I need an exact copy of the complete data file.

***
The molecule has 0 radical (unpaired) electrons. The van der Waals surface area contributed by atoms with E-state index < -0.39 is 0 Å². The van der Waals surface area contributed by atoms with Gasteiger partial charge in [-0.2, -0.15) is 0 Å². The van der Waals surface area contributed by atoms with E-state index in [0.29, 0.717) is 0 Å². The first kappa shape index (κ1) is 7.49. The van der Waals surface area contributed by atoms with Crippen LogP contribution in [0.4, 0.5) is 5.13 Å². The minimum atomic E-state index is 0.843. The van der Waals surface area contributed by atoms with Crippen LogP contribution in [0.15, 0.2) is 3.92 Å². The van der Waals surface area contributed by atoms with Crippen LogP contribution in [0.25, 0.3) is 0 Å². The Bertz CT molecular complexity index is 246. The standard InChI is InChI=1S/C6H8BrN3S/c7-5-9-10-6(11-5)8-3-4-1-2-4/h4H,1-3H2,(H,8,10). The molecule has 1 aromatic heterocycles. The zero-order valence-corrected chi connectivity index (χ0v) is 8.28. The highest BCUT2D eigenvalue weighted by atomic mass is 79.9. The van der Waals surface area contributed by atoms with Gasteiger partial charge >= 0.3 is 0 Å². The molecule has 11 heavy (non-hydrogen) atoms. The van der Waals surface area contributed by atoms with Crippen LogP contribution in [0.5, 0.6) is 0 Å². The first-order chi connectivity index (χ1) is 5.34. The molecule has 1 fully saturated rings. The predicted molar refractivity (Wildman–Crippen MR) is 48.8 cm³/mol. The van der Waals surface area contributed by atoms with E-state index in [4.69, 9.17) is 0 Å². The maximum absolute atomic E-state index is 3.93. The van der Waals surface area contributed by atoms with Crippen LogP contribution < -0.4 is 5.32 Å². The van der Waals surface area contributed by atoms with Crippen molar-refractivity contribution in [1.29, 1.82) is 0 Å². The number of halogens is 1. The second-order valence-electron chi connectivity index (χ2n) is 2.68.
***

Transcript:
The molecule has 0 radical (unpaired) electrons. The van der Waals surface area contributed by atoms with E-state index < -0.39 is 0 Å². The van der Waals surface area contributed by atoms with Gasteiger partial charge in [-0.2, -0.15) is 0 Å². The van der Waals surface area contributed by atoms with E-state index in [0.29, 0.717) is 0 Å². The first kappa shape index (κ1) is 7.49. The van der Waals surface area contributed by atoms with Crippen LogP contribution in [0.4, 0.5) is 5.13 Å². The minimum atomic E-state index is 0.843. The van der Waals surface area contributed by atoms with Crippen LogP contribution in [0.15, 0.2) is 3.92 Å². The van der Waals surface area contributed by atoms with Crippen LogP contribution in [0.25, 0.3) is 0 Å². The Bertz CT molecular complexity index is 246. The standard InChI is InChI=1S/C6H8BrN3S/c7-5-9-10-6(11-5)8-3-4-1-2-4/h4H,1-3H2,(H,8,10). The molecule has 1 aromatic heterocycles. The zero-order valence-corrected chi connectivity index (χ0v) is 8.28. The highest BCUT2D eigenvalue weighted by atomic mass is 79.9. The van der Waals surface area contributed by atoms with Gasteiger partial charge >= 0.3 is 0 Å². The molecule has 11 heavy (non-hydrogen) atoms. The van der Waals surface area contributed by atoms with Crippen LogP contribution in [0.5, 0.6) is 0 Å². The first-order chi connectivity index (χ1) is 5.34. The molecule has 1 fully saturated rings. The predicted molar refractivity (Wildman–Crippen MR) is 48.8 cm³/mol. The van der Waals surface area contributed by atoms with E-state index in [4.69, 9.17) is 0 Å². The maximum absolute atomic E-state index is 3.93. The van der Waals surface area contributed by atoms with Crippen LogP contribution < -0.4 is 5.32 Å². The van der Waals surface area contributed by atoms with Crippen molar-refractivity contribution in [1.29, 1.82) is 0 Å². The number of halogens is 1. The second-order valence-electron chi connectivity index (χ2n) is 2.68.